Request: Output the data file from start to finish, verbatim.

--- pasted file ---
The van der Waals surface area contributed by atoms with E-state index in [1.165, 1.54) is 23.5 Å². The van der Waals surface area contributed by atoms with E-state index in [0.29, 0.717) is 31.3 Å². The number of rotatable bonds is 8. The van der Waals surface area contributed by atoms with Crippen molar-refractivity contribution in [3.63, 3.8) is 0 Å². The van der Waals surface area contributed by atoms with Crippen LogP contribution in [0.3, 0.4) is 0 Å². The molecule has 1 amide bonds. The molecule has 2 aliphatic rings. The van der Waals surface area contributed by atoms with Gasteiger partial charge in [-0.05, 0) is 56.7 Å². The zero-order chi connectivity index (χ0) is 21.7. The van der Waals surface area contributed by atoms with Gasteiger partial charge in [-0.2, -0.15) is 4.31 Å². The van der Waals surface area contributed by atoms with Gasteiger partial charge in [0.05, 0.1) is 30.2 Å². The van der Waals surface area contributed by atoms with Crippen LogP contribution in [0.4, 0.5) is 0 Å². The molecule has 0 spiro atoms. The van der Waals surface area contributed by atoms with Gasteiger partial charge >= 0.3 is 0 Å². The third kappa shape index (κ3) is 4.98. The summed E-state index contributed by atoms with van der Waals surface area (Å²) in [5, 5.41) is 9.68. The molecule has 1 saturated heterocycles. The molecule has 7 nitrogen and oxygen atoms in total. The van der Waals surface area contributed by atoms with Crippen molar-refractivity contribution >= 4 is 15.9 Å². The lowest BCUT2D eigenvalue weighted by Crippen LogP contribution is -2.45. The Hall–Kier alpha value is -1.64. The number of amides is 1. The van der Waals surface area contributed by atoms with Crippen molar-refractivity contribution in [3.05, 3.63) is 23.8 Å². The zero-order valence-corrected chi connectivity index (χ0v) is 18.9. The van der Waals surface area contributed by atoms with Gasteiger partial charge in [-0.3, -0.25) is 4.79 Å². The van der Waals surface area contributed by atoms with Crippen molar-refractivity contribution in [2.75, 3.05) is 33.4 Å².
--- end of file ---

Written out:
The van der Waals surface area contributed by atoms with E-state index in [1.165, 1.54) is 23.5 Å². The van der Waals surface area contributed by atoms with E-state index in [0.29, 0.717) is 31.3 Å². The number of rotatable bonds is 8. The van der Waals surface area contributed by atoms with Crippen molar-refractivity contribution in [3.63, 3.8) is 0 Å². The van der Waals surface area contributed by atoms with Crippen LogP contribution in [0.3, 0.4) is 0 Å². The molecule has 1 amide bonds. The molecule has 2 aliphatic rings. The van der Waals surface area contributed by atoms with Gasteiger partial charge in [-0.05, 0) is 56.7 Å². The zero-order chi connectivity index (χ0) is 21.7. The van der Waals surface area contributed by atoms with Gasteiger partial charge in [-0.2, -0.15) is 4.31 Å². The van der Waals surface area contributed by atoms with Gasteiger partial charge in [0.05, 0.1) is 30.2 Å². The van der Waals surface area contributed by atoms with Crippen LogP contribution in [0.4, 0.5) is 0 Å². The molecule has 0 spiro atoms. The van der Waals surface area contributed by atoms with Gasteiger partial charge >= 0.3 is 0 Å². The third kappa shape index (κ3) is 4.98. The summed E-state index contributed by atoms with van der Waals surface area (Å²) in [5, 5.41) is 9.68. The molecule has 1 saturated heterocycles. The molecule has 7 nitrogen and oxygen atoms in total. The van der Waals surface area contributed by atoms with Crippen molar-refractivity contribution >= 4 is 15.9 Å². The lowest BCUT2D eigenvalue weighted by Crippen LogP contribution is -2.45. The Hall–Kier alpha value is -1.64. The number of amides is 1. The van der Waals surface area contributed by atoms with Crippen molar-refractivity contribution in [3.05, 3.63) is 23.8 Å². The zero-order valence-corrected chi connectivity index (χ0v) is 18.9. The van der Waals surface area contributed by atoms with Gasteiger partial charge in [-0.3, -0.25) is 4.79 Å². The van der Waals surface area contributed by atoms with Crippen molar-refractivity contribution in [2.75, 3.05) is 33.4 Å².